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Chinese Smartphone Maker OnePlus Discloses Data Breach





Chinese smartphone manufacturer, OnePlus has announced a data breach where the order information including names, contact numbers, email addresses and shipping addresses of customers from its online store was exposed. However, customers' payment information, passwords, and accounts haven't been compromised in the incident. OnePlus ensured that the affected customers are being timely notified.

The company told in an FAQ that the breach took place last week and was discovered immediately. According to the officials, it was a certain vulnerability in their website which became the entry point of the attackers. However, no additional details were provided by OnePlus.

"We took immediate steps to stop the intruder and reinforce security, making sure there are no similar vulnerabilities. Before making this public, we informed our impacted users by email. Right now, we are working with the relevant authorities to further investigate this incident." the company said in the FAQ.

As a security measure to ensure there exists no similar security vulnerability, OnePlus thoroughly examined the
website. Furthermore, the company is making efforts to upgrade its security program which included partnering with a world-renowned security platform next month. The company told that it would be launching a bug bounty program by the end of this year.

In the OnePlus security ecosystem, this came as the second hit to the privacy of its users, the company witnessed a similar one last year in January wherein almost 40,000 were affected and users' credit card information was stolen. OnePlus's breach came after T-Mobile announced a similar data breach that impacted a small number of accounts using the company's prepaid offerings.

"Our Cybersecurity team discovered and shut down malicious unauthorized access to some information related to your T-Mobile prepaid wireless account," the company said. "None of your financial data (including credit card information) or social security numbers were involved, and no passwords were compromised."

"The data accessed was information associated with your prepaid service account, including name and billing address (if you provided one when you established your account), phone number, account number, rate plan and features, such as whether you added an international calling feature," the company further added.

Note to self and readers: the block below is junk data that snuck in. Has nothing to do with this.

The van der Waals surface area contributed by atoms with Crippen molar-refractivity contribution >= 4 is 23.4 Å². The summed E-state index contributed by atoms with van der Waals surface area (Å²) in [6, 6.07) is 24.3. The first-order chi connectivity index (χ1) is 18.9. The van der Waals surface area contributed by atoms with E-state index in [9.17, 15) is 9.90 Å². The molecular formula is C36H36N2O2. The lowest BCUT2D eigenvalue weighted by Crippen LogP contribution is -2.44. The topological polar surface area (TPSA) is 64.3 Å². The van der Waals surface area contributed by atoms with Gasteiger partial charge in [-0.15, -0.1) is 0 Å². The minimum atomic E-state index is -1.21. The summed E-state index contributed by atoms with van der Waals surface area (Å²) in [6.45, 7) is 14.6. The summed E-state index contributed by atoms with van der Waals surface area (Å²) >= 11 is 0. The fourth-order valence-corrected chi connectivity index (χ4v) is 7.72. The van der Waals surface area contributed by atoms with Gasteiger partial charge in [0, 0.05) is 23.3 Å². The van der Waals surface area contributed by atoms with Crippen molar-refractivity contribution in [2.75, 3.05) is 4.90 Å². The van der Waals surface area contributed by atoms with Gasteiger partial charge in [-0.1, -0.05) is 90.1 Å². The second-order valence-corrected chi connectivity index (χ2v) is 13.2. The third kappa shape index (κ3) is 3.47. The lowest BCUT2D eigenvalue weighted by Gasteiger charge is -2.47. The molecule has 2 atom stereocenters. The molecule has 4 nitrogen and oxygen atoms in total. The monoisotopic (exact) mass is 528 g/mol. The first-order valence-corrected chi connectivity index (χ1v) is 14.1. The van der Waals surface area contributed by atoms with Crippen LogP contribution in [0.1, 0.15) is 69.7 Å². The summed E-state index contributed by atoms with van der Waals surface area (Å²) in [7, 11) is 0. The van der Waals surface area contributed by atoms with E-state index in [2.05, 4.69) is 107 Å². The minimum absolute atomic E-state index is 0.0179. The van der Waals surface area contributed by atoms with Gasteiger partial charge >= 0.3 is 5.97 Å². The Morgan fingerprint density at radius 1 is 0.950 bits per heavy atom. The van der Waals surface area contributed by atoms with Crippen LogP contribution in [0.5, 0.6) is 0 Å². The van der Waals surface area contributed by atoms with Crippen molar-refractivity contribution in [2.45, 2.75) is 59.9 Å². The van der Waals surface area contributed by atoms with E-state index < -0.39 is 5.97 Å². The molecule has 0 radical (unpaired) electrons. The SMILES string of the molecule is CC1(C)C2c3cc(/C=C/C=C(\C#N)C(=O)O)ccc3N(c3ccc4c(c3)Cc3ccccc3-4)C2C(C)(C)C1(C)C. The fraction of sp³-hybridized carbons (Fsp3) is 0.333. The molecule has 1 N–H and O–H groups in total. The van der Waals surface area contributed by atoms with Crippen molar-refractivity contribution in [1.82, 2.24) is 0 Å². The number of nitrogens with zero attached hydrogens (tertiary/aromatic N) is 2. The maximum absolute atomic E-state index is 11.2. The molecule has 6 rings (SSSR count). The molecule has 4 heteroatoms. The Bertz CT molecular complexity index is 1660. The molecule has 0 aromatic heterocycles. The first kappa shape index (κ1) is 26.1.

Open databases leaked 93 Million billing files of patients.



Around 93 Million billing files were exposed containing information of patients from drug and alcohol addiction facilities by a misconfigured AWS s3 storage bucket. These three drug and alcohol addiction facilities were operated by San Juan Capistrano, California-based Sunshine Behavioral Health, LLC namely SBH’s Monarch Shores location in San Juan Capistrano; Chapters Capistrano facility in San Clemente, Calif.; and Willow Springs Recovery center in Bastrop, Texas. Patients from these facilities had their data open and accessible and SBH was repeatedly informed by DataBreaches.net about this leak.



The exposed data consisted of billing details like individual's name, birth date, physical and email addresses, phone numbers, debit and credit details like card numbers with partial expiration dates and a full CVV code and health insurance information, including membership and account numbers and insurance benefits statements. Roughly, 93 Million files were released but comparatively fewer individuals were affected as patients had multiple files to their name. The news was covered by DataBreach.net yesterday, but they have been following the case since August.

An anonymous individual tipped DataBreach.net about the open database in late August and they informed Sunshine Behavioral Health regarding the leak on September 4th but to no avail. They then spoke to SBH's director of compliance, Stephen VanHooser and shortly the data was made private. But, unfortunately in November Databreach.net noticed that “the files were still accessible without any password required if you knew where to look.